American Association for Cancer Research
00085472can190638-sup-217791_3_supp_5843874_pzkvdc.pdf (1.04 MB)

Supplementary Data File 3 from Localized Metabolomic Gradients in Patient-Derived Xenograft Models of Glioblastoma

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journal contribution
posted on 2023-03-31, 03:24 authored by Elizabeth C. Randall, Begoña G.C. Lopez, Sen Peng, Michael S. Regan, Walid M. Abdelmoula, Sankha S. Basu, Sandro Santagata, Haejin Yoon, Marcia C. Haigis, Jeffrey N. Agar, Nhan L. Tran, William F. Elmquist, Forest M. White, Jann N. Sarkaria, Nathalie Y.R. Agar

Heatmap of mRNA sequencing data, highlighting the activated genes within pathways for glycolysis.



Dana-Farber Cancer Institute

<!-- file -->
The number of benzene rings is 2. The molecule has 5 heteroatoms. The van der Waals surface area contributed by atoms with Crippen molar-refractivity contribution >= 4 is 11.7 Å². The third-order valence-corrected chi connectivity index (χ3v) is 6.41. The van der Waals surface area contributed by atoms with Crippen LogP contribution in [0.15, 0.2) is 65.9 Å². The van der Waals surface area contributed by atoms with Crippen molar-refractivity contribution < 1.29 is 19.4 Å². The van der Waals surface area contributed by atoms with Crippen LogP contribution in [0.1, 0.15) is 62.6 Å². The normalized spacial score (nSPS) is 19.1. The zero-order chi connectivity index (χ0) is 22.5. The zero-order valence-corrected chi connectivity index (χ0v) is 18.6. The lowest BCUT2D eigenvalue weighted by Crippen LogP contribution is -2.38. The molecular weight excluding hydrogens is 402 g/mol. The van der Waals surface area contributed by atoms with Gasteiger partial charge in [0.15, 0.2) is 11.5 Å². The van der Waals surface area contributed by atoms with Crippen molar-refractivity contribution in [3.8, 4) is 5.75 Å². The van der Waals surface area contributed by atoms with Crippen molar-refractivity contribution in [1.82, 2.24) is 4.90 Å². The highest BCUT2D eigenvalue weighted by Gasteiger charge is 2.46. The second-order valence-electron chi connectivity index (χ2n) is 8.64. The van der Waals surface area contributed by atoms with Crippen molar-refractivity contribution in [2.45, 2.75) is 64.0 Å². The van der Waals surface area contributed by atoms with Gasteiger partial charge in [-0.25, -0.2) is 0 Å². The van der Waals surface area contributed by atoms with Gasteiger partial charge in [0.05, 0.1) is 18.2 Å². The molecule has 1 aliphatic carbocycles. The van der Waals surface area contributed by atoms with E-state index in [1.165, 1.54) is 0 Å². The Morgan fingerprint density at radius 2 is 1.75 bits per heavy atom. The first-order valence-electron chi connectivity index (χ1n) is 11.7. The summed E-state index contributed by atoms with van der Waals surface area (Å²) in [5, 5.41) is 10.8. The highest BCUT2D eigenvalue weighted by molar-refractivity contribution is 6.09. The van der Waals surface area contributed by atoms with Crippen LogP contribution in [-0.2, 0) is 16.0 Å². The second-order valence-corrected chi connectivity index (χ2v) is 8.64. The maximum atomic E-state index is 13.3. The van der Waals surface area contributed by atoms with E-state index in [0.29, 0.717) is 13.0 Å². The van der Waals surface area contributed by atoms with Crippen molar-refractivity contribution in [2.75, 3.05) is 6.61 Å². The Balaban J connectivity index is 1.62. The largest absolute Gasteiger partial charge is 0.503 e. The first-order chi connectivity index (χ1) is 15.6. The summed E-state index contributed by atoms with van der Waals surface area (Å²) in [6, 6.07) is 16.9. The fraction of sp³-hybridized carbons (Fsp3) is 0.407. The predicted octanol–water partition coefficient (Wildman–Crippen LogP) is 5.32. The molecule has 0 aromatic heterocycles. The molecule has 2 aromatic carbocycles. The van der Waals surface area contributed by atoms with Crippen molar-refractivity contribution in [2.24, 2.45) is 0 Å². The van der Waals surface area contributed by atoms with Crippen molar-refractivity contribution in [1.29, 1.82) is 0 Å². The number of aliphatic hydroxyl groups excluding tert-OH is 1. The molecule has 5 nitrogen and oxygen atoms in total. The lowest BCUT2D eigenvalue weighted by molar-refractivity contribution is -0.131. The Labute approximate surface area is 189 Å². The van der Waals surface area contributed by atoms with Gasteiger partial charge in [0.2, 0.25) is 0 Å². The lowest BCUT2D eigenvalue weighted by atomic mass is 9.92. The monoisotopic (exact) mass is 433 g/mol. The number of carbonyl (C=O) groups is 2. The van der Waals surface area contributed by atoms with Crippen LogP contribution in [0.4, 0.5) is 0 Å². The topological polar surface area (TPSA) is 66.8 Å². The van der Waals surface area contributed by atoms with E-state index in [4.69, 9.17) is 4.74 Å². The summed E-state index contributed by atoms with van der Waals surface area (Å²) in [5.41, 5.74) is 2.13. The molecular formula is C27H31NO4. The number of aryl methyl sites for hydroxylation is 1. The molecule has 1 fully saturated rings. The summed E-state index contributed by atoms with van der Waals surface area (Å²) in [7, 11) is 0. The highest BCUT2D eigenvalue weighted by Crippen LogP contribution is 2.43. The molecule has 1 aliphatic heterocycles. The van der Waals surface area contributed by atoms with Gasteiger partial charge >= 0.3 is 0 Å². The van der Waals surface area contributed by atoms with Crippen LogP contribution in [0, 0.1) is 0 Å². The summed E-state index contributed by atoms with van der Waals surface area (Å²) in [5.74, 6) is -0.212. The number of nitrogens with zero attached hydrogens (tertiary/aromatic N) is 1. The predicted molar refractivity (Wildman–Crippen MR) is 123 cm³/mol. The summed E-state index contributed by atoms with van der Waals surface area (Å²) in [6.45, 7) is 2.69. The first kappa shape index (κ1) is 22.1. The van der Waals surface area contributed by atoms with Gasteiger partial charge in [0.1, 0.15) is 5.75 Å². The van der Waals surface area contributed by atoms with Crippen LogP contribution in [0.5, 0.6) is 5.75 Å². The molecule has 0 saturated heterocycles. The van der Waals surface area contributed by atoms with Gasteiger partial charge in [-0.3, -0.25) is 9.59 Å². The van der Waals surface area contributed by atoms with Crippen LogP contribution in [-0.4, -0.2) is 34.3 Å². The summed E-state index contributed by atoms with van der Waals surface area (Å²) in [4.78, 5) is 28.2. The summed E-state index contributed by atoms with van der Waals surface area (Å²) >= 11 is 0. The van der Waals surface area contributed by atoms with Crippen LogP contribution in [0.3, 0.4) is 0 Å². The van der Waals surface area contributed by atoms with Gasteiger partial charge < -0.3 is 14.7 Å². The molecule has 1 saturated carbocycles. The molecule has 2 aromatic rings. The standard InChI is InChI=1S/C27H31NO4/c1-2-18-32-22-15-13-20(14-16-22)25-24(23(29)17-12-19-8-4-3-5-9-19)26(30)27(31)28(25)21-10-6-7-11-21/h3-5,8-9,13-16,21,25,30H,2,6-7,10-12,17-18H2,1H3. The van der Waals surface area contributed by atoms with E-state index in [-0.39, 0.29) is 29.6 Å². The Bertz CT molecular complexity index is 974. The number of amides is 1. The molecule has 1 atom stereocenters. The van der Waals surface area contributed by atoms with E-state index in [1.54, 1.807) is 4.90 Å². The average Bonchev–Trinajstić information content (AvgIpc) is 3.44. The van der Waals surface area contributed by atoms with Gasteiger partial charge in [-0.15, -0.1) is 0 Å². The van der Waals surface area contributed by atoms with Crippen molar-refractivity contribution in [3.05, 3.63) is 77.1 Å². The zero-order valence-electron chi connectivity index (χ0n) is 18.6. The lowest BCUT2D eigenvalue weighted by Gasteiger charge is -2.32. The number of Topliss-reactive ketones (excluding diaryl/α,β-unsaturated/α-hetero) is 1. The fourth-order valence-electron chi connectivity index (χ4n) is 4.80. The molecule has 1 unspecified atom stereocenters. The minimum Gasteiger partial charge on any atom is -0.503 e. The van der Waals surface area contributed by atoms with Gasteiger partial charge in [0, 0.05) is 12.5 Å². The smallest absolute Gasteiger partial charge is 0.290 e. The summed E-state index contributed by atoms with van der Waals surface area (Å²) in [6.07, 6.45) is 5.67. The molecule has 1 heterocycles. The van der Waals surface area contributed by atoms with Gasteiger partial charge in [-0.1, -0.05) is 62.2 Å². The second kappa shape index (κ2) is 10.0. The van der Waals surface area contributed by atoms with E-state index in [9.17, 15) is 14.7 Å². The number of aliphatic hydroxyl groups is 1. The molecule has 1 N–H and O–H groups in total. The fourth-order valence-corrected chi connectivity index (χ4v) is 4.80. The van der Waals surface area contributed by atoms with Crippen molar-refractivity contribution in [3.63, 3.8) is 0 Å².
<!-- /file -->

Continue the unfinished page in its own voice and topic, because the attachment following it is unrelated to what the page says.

Glioblastoma (GBM) is increasingly recognized as a disease involving dysfunctional cellular metabolism. GBMs are known to be complex heterogeneous systems containing multiple distinct cell populations and are supported by an aberrant network of blood vessels. A better understanding of GBM metabolism, its variation with respect to the tumor microenvironment, and resulting regional changes in chemical composition is required. This may shed light on the observed heterogeneous drug distribution, which cannot be fully described by limited or uneven disruption of the blood–brain barrier. In this work, we used mass spectrometry imaging (MSI) to map metabolites and lipids in patient-derived xenograft models of GBM. A data analysis workflow revealed that distinctive spectral signatures were detected from different regions of the intracranial tumor model. A series of long-chain acylcarnitines were identified and detected with increased intensity at the tumor edge. A 3D MSI dataset demonstrated that these molecules were observed throughout the entire tumor/normal interface and were not confined to a single plane. mRNA sequencing demonstrated that hallmark genes related to fatty acid metabolism were highly expressed in samples with higher acylcarnitine content. These data suggest that cells in the core and the edge of the tumor undergo different fatty acid metabolism, resulting in different chemical environments within the tumor. This may influence drug distribution through changes in tissue drug affinity or transport and constitute an important consideration for therapeutic strategies in the treatment of GBM. GBM tumors exhibit a metabolic gradient that should be taken into consideration when designing therapeutic strategies for treatment.See related commentary by Tan and Weljie, p. 1231

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